RNAs frequently work night, weekend, and holiday shifts, requiring adaptability and a flexible schedule. They must also find time to decompress and manage appropriate self-care to maintain their own mental and physical well-being and avoid burnout.

Current Trends

The healthcare sector, especially in long-term and rehabilitative care, is facing a shortage of trained professionals—including RNAs. This is partially due to America’s aging population living longer and thus needing more years of specialized care.

The shortage is exacerbated by millions of nurses retiring or preparing to retire, creating a shortage of teaching staff to train their own replacements. As a result, RNA training program applicants should be persistent and keep applying to programs if they happen to get turned down at first.

Online educational programs are doing their part to make learning more flexible and reduce barriers to accessible training. In the meantime, the rising workload is stretching the current nursing workforce thin, raising the importance of self-care to prevent fatigue, stress, or burnout. 

What kinds of things did people in this career enjoy doing when they were younger…

RNAs may have always been interested in physical activities and wanted to teach others about the long-term health benefits of exercise. In their younger years, they could have assisted loved ones who needed help due to age, injury, or illness. RNAs usually have a strong desire to make a difference in the lives of others, and the ability to motivate patients to stick with their care plans and overcome obstacles.

Education and Training Needed

Education Needed

  • To become an RNA, applicants generally need a high school diploma or equivalent, plus need to be a Certified Nursing Assistant (CNA) 
  1. Some employers may hire applicants who are close to obtaining their CNA certification
  • In addition to being a nursing assistant, RNA hopefuls must usually have relevant work experience (for example, six months of working as a CNA) and be in good standing with their respective state
  • RNA training programs may require a letter of recommendation from the director of nursing where the CNA applicant last worked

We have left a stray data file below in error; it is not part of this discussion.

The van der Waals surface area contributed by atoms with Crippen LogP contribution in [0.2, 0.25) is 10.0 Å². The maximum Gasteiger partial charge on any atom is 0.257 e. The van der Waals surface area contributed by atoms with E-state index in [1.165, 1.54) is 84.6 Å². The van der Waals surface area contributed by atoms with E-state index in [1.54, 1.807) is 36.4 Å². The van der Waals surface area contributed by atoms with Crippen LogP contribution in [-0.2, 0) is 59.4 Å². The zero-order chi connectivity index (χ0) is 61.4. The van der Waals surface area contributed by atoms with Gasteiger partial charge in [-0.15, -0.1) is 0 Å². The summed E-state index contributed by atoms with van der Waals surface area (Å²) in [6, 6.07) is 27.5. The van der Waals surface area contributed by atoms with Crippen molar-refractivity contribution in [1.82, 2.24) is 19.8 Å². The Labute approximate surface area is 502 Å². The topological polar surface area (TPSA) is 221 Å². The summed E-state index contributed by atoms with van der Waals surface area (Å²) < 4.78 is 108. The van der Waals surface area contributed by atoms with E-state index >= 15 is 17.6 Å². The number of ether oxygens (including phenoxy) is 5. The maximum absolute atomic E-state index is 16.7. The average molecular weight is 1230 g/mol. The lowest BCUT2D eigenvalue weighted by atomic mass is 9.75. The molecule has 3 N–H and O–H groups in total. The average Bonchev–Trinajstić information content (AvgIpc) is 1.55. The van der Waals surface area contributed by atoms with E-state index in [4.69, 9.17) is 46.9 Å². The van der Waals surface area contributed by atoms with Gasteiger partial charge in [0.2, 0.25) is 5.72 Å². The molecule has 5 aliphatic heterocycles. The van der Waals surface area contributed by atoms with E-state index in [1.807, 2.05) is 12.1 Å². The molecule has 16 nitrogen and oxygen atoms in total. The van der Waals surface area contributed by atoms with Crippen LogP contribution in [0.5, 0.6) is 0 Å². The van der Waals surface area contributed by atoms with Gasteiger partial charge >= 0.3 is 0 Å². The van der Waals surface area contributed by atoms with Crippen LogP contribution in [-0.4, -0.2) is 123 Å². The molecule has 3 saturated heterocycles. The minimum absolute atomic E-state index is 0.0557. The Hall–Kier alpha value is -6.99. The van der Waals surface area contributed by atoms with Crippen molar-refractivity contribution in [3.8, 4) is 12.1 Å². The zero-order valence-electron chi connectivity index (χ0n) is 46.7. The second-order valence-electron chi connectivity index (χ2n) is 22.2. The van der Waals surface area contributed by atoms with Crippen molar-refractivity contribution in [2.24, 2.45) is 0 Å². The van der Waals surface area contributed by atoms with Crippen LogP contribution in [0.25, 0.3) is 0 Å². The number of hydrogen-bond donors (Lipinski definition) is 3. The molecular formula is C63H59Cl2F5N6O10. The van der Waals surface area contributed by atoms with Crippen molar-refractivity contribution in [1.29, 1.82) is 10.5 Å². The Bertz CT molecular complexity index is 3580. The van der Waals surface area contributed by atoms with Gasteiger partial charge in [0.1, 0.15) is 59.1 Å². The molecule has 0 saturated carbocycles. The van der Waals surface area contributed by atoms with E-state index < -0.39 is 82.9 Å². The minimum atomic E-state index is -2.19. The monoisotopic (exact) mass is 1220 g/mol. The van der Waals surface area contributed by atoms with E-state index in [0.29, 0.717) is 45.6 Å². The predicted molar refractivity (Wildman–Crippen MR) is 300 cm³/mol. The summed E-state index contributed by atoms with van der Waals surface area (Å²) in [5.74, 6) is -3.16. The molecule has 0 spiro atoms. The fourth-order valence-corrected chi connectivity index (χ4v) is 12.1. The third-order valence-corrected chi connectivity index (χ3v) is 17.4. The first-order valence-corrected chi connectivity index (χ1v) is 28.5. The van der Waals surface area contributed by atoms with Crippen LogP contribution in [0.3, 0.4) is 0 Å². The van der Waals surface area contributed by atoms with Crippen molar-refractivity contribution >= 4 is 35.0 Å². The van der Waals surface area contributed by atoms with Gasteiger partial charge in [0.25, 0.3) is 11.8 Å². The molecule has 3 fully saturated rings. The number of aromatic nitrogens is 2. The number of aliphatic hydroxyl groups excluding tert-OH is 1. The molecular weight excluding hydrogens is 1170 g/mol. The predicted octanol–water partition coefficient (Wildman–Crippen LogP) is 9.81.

• Qualified applicants can complete a state-approved RNA training program through a community college, vocational/technical school, nurse training school, or select four-year colleges. Some high schools offer CNA training courses to get a jump start on an RNA career
  1. Depending on the program, certain courses could be online, in-person, or via a hybrid method
  • Note, the number of training hours may vary by state, institution, and other factors  A typical program may include: 
  1. 30 hours of classroom and laboratory instruction, with written tests
  2. 30 hours of supervised clinical practice, depending on the student's exhibited abilities
  3. A practical exam to evaluate skills related to speech therapy, occupational therapy, physical therapy, and other skills 
  • Courses cover “various essential topics related to restorative care, including rehabilitation and its function, effects of aging, basic anatomy, diseases impacting mobility, promoting independence, resident transfers, ambulation, types of exercise, available restorative aide equipment, communication, and medical terminology”
  • Note, in some states, CNA certification involves passing an exam. In addition, some healthcare facilities have their own requirements 
  • RNA hopefuls must meet the same immunization requirements as a CNA (based on the demands of the state or employer), such as seasonal flu vaccination, Tdap, MMR, hepatitis B, varicella, and meningococcal
  • They may have to pass criminal background and drug screening. Also, employers must find no registry information concerning abuse, neglect, or misappropriation of property
  • RNAs may complete optional credentials, such as:
  1. American Board of Wound Management’s Certified Wound Care Associate
  2. American Council on Exercise’s Functional Training Specialty Certification    
  3. American Medical Certification Association’s Patient Care Technician Certification    
  4. American Phlebotomy Association’s Patient Care Technician    
  5. American Red Cross Basic Life Support Certification    
  6. Certified Medication Assistant (CMA)
  7. Hospice and Palliative Nurses Association’s Certified Hospice and Palliative Nursing Assistant
  8. National Association for Practical Nurse Education and Service’s Intravenous Therapy Certification 
  9. National Center for Competency Testing’s Nationally Certified Patient Care Technician
  10. National Certification Board for Alzheimer Care’s Certified Alzheimer Caregiver
  11. National Council of State Boards of Nursing’s National Nurse Aide Assessment Program    
  12. National Healthcareer Association’s Certified Patient Care Technician/Assistant    
  13. Rehabilitation Engineering and Assistive Technology Society of North America’s Seating and Mobility Specialist
Things to look for in an University

Restorative Nursing Assistants don’t have to attend training at a university. Training programs are available at community colleges, vocational/technical schools, nurse training schools, and select four-year colleges. In addition, CNA programs are offered in some high school programs. 

  • Review the exact CNA and RNA training and certification/licensure requirements for the state you plan to work for.
  • Consider tuition costs (in-state/out-of-state rates), discounts, scholarships, and course delivery options (on-campus, online, or hybrid program).
  • Look for accredited programs with strong reputations and high pass rates for state certification exams, as applicable.
  • Review the available options for hands-on training in local healthcare settings.
  • Consider the duration of the program and the flexibility of class schedules, especially if balancing other commitments.